> > The second issue relates to ECMP.  Section 4.1 item 1 suggests that
> > "The operator can elect to always run with the SFL in place".  If the
> > value of SFL is different for data traffic and PM traffic, then the PM
> > would not take the same path.  This would put each "flow" in a
> > multipoint to point LSP (ie: LDP) on a separate path which for ECMP is
> > not an issue.
> I would expect that the instrumentation packet go with the same SFL it is
> collecting results for.

Are we talking about direct measurement LM or counting PM packets?  If
the former, then yes they have the same SFL.

Back when MPLS was having the TP PM discussions, the notion of sending
PM test traffic slow pathing simply to support those counters was
popular because most hardware could not capture the exact LSP count at
the moment a PM measurement packet arrived, only some time after the
packet arrived since the measurement packet itself was slow pathed, or
semi-slow pathed in some chip microcoded engine added for OAM.  As I
understood it then, very little hardware (if any) at the time could
support a slow path with LSP counter snapshot, that would be needed to
support the sort of highly accurate LM that direct measurement would

So are talking about applicability to LM (rfc6374) direct measurement
only?  If so, please say so.

For inferred measurement I don't see how using the LSP counters helps.

RFC 6374 section 3 describes LM using inferred measurement (stop
sending, wait, then send query).  If this is the case and you are LSP
counters then you have an ECMP problem without EL.

> > If the only purpose of the SFL was maintain separately counters for
> > specific multipoint to point LSP ingress then lack of SFL for other
> > ingress has no effect.  In this case the "solution" described in
> > Section 4.1 item 1 is a NOOP.
> >
> > If the purpose is to also provide separate PM for specific (or all)
> > multipoint to point LSP ingress or provide separate counters for PM
> > for a point to point LSP, then the "solution" described in Section 4.1
> > item 1 fails.
> >
> > Section 4.1 item 1 therefore needs to be removed.
> I don't think so.
> If you instrument one flow on a long term basis and leave the SFL in place
> the behaviour is always the same.  How does that fail?

We are back to the question of whether PM traffic has a different SLF
value than the traffic it is measuring.  And then we are back to the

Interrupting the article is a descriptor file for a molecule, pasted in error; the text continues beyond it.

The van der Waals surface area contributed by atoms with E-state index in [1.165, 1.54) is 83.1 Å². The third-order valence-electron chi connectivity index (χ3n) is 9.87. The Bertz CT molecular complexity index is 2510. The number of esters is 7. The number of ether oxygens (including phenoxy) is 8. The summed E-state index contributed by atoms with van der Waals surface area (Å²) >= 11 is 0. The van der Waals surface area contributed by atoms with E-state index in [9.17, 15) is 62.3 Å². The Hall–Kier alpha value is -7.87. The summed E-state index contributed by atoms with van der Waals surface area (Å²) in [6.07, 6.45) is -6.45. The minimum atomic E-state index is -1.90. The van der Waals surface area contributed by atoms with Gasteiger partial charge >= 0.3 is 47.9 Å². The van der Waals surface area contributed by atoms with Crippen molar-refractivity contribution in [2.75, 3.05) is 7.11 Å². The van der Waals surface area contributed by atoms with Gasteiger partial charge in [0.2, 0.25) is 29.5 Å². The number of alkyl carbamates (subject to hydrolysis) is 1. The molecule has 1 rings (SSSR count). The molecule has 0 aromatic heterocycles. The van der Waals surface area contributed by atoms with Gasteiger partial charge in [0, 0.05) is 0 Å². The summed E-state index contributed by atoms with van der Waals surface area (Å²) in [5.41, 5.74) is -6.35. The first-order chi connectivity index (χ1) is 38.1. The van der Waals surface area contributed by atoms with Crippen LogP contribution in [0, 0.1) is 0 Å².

PM slow path counter snapshot time lag issue.  If chip vendors took
note and fixed this such that LM direct measurement now works
(accurate counter when sending and accurate counter read on
reception), that would be great news but for me it would be news.

Also I don't know of any hardware capable of direct measurement of DM
or any advantage to having LSP counters available for DM.

The one case that I can see an small advantage in inferred LM
measurement is where the LM test packets carried a unique SFL and
could therefore be counted and tossed rather than slow pathed.  This
would require a different SFL value that the flow being measured.  If
that case is being considered, then Section 4.1 would not work.

> > The implications of Section 4.1 item 2 need to be better explored.
> > The section as-is constitutes a "punt" on the problem of ECMP with SFL
> > used for PM.  A diagram of each case in Section 3 with ELI and EL can
> > be added in Section 4 or the optional placement of ELI and EL.  The
> > behaviour when ELI and EL are present can then be described in Section
> > 4 with penultimate LSR behaviour in addition to egress LSR behaviour
> > described for both PHP and non-PHP case.
> That text can be expanded in a future version.


> > Nits:
> >
> > In "Abstract" the phrase "on the on the" should be "on the".
> Ack
> >
> > In Section 2 "defined to be a label" is awkward.
> s/to be/as/
> >
> > An alternate:
> >
> > An alternate to the proposal here would be to make something like what
> > is in Section 3.3 the only case, but where a ESPL range is used.  This
> > would add egress processing without stepping on ECMP since SPL and
> > ESPL are excluded from ECMP according to RFC 7274.
> An interesting idea, but I am not sure how widely EL is supported, and 
> it has the
> disadvantage that it needs new dataplane changes to process the EL, whereas
> the advantage of the proposal in the text is that for the common VPN and PW
> case the existing h/w works out of the box in a lot of cases.

Everyone I talked to making a new chip in 2010 timeframe was aware of
EL and addressing it, though I only talked to a subset and only those
considering new product on the higher end.  Any multiple 100G
interface chip today is of that generation, though I can't be sure
roadmaps turned to real product.  Anyone using an high multiple of 10G
chip would probably use a newer chip due to space and power and is
likely to have EL.  Its lower end products that may very well be using
older chips just because they cost less and space and power is less of
an issue in that product space.  For rfc6790, bets are off for chips
designed before about 2010 and I suspect lower end chips will lag.